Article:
For the keyboard, you'll need to get your paws on some gas duster, otherwise known as canned air. Canned air! What a delight! Oh and there are more delights to come! Canned air comes with a wee little straw taped to the side that you'll sort of shimmy out of its tape prison and insert into the nozzle. Don't peel off the tape though! You'll need to return the straw to its sticky overlord when you're done. Once the straw is inserted into the nozzle, point it at your keyboard and press down on the lever to expel the air and prepare to be GROSSED OUT over the amount of crumbs and dust and glitter — glitter?? How the heck did glitter get up in that bitch??? — that comes shooting out of it.
Two notes about using canned air: (1) always clean the keyboard before anything else on or around your desk, because duh, you're shooting dirt (and glitter) all over the place. (2) Never get any of your body parts in the line of fire, because canned air is very cold and you could get frostbite. Also be careful when handling the can during and after use, as it too will be almost painfully cold.
Canned air also works wonders on those Tory Burch Reva flats with the medallions that gather dust in the cut-outs. Not that I would have any experience with a thing like that, oh no, not this gal.
I'm pretty sure my workplace is disgusting and my boss is cheap, so our cleaning service mostly just empties the trashcans and maybe vacuums. I'd also note that we're a small office and there's not a good sick day policy, so when one of us gets sick, we pass it around like wildfire for weeks. I don't even use the kitchen, you don't even want to know about our microwave. I keep some Lysol wipes in my desk for wiping down my keyboard, phone, etc. but what else can I do to combat workplace grossness without too much time or investment? We have one of those water cooler things — how often should I take my coffee mug and water bottle home to sanitize in my dishwasher, and what do I do on a day by day basis with them? How and when do I disinfect the elevator and lobby door handles? Can I hand out mandatory face masks to the sick people when the walk in the door in the morning? Just kidding. Kinda.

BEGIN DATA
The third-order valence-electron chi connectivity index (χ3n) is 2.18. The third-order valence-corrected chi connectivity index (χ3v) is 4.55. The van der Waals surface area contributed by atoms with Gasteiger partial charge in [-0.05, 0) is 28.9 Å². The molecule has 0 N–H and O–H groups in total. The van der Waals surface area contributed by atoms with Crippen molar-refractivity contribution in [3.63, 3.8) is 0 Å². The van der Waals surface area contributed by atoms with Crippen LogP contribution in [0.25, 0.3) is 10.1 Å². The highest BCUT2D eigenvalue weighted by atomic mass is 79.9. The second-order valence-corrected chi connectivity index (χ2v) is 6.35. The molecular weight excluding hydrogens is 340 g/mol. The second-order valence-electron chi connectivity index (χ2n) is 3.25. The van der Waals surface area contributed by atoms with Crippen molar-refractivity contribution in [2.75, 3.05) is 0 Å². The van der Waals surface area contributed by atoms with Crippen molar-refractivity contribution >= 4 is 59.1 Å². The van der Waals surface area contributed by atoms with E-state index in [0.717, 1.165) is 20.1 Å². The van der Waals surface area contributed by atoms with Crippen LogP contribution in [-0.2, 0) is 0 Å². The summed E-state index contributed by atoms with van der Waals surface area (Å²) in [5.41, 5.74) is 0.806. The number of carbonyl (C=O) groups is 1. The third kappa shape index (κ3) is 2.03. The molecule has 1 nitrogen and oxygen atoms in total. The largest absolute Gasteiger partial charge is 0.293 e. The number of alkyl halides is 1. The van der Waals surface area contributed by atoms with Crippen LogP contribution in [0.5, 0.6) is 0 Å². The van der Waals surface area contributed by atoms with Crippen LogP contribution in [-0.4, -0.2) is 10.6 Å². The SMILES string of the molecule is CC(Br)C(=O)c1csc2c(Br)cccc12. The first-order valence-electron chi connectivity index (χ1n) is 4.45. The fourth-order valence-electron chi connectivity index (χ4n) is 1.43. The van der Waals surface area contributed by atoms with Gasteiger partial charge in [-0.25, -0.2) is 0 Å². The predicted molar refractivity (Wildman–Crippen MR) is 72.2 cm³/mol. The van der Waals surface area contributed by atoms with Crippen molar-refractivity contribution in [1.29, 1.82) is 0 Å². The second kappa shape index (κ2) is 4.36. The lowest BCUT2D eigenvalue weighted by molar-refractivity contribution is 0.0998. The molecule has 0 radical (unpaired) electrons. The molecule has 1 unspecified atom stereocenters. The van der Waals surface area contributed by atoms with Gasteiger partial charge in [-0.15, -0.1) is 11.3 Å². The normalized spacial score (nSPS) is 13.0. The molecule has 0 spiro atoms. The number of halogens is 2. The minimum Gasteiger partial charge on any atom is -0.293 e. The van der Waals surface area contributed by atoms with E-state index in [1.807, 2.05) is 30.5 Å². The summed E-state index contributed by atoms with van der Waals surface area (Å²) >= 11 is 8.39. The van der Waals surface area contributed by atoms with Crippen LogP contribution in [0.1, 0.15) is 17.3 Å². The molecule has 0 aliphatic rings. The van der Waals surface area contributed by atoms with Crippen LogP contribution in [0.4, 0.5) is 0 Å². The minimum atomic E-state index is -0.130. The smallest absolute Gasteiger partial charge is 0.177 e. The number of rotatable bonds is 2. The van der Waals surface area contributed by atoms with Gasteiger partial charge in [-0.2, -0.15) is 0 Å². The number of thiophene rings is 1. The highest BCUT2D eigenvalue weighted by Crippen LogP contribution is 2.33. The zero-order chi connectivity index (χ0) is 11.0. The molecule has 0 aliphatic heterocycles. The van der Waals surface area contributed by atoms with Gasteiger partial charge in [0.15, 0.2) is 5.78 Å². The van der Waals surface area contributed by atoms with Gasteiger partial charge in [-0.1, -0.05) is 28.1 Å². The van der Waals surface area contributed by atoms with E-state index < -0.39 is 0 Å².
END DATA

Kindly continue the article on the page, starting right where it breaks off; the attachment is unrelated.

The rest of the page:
Well no, unfortunately you can't hand out masks. But there are some things you can do, in addition to using those Lysol wipes, to help stave off germs. First things first — you should wash your mug/drinking glass every day. I assume that if you have a microwave and a water cooler, there's some kind of kitchen situation going on in which there's also a sink? Use that. Buy some dishsoap and gift it to the office. Then at the end of the week, take the items home for a spin through the dishwasher.
In terms of the common areas, like elevator banks and door handles, if you're really serious about keeping them clean, go ahead and pick up a UVC handheld sanitizing wand. I like this one because it's (a) inexpensive and (b) small enough to fit in a purse or tote bag, which makes it convenient for dragging to and fro the office. And if you're Elle Woods it will be nice for you to know that a similar version comes in pink! Just understand that you'll forever be known as the weird lady with the germophobe wand, okay?
Jolie Kerr is not paid to endorse any of the products mentioned in this column, but she sure would be very happy to accept any free samples the manufacturers care to send her way! Are you curious to know if she's answered a question you have? Do check out the archives, listed by topic. More importantly: is anything you own dirty?